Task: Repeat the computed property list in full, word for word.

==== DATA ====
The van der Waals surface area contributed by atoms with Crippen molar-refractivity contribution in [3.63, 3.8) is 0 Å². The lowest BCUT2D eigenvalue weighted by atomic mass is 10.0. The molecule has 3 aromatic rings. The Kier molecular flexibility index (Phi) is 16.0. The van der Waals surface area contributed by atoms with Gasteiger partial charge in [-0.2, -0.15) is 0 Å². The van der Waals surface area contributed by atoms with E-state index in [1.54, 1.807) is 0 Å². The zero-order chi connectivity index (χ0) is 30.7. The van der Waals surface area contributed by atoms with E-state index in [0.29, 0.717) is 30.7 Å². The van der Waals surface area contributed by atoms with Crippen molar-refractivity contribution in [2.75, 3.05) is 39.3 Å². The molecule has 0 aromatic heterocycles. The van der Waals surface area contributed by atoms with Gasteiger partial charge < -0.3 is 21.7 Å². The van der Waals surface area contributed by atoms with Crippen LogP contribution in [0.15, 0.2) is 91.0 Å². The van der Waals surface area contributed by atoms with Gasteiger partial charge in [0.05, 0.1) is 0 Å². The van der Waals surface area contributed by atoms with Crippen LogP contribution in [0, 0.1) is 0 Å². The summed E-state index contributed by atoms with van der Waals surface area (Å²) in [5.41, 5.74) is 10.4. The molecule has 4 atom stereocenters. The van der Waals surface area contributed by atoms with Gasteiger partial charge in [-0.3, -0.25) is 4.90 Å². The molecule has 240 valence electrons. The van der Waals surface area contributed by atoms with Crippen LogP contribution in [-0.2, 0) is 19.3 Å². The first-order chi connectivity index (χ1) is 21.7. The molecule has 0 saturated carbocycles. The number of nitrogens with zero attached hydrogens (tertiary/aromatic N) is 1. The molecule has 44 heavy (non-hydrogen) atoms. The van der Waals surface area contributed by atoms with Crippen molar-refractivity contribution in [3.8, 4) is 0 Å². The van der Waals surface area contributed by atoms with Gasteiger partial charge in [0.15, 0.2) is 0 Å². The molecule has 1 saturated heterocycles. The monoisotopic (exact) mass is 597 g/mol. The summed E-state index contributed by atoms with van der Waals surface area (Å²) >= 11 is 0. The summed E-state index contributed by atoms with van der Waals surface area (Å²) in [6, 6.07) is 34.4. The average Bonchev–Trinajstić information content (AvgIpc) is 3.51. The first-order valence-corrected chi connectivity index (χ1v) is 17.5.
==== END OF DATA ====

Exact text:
The van der Waals surface area contributed by atoms with Crippen molar-refractivity contribution in [3.63, 3.8) is 0 Å². The lowest BCUT2D eigenvalue weighted by atomic mass is 10.0. The molecule has 3 aromatic rings. The Kier molecular flexibility index (Phi) is 16.0. The van der Waals surface area contributed by atoms with Gasteiger partial charge in [-0.2, -0.15) is 0 Å². The van der Waals surface area contributed by atoms with E-state index in [1.54, 1.807) is 0 Å². The zero-order chi connectivity index (χ0) is 30.7. The van der Waals surface area contributed by atoms with E-state index in [0.29, 0.717) is 30.7 Å². The van der Waals surface area contributed by atoms with Crippen molar-refractivity contribution in [2.75, 3.05) is 39.3 Å². The molecule has 0 aromatic heterocycles. The van der Waals surface area contributed by atoms with Gasteiger partial charge < -0.3 is 21.7 Å². The van der Waals surface area contributed by atoms with Crippen LogP contribution in [0.15, 0.2) is 91.0 Å². The van der Waals surface area contributed by atoms with Gasteiger partial charge in [0.05, 0.1) is 0 Å². The van der Waals surface area contributed by atoms with Crippen LogP contribution in [0, 0.1) is 0 Å². The summed E-state index contributed by atoms with van der Waals surface area (Å²) in [5.41, 5.74) is 10.4. The molecule has 4 atom stereocenters. The van der Waals surface area contributed by atoms with Gasteiger partial charge in [-0.3, -0.25) is 4.90 Å². The molecule has 240 valence electrons. The van der Waals surface area contributed by atoms with Crippen LogP contribution in [-0.2, 0) is 19.3 Å². The first-order chi connectivity index (χ1) is 21.7. The molecule has 0 saturated carbocycles. The number of nitrogens with zero attached hydrogens (tertiary/aromatic N) is 1. The molecule has 44 heavy (non-hydrogen) atoms. The van der Waals surface area contributed by atoms with Crippen molar-refractivity contribution in [3.8, 4) is 0 Å². The van der Waals surface area contributed by atoms with Gasteiger partial charge in [0.15, 0.2) is 0 Å². The molecule has 1 saturated heterocycles. The monoisotopic (exact) mass is 597 g/mol. The summed E-state index contributed by atoms with van der Waals surface area (Å²) >= 11 is 0. The summed E-state index contributed by atoms with van der Waals surface area (Å²) in [6, 6.07) is 34.4. The average Bonchev–Trinajstić information content (AvgIpc) is 3.51. The first-order valence-corrected chi connectivity index (χ1v) is 17.5.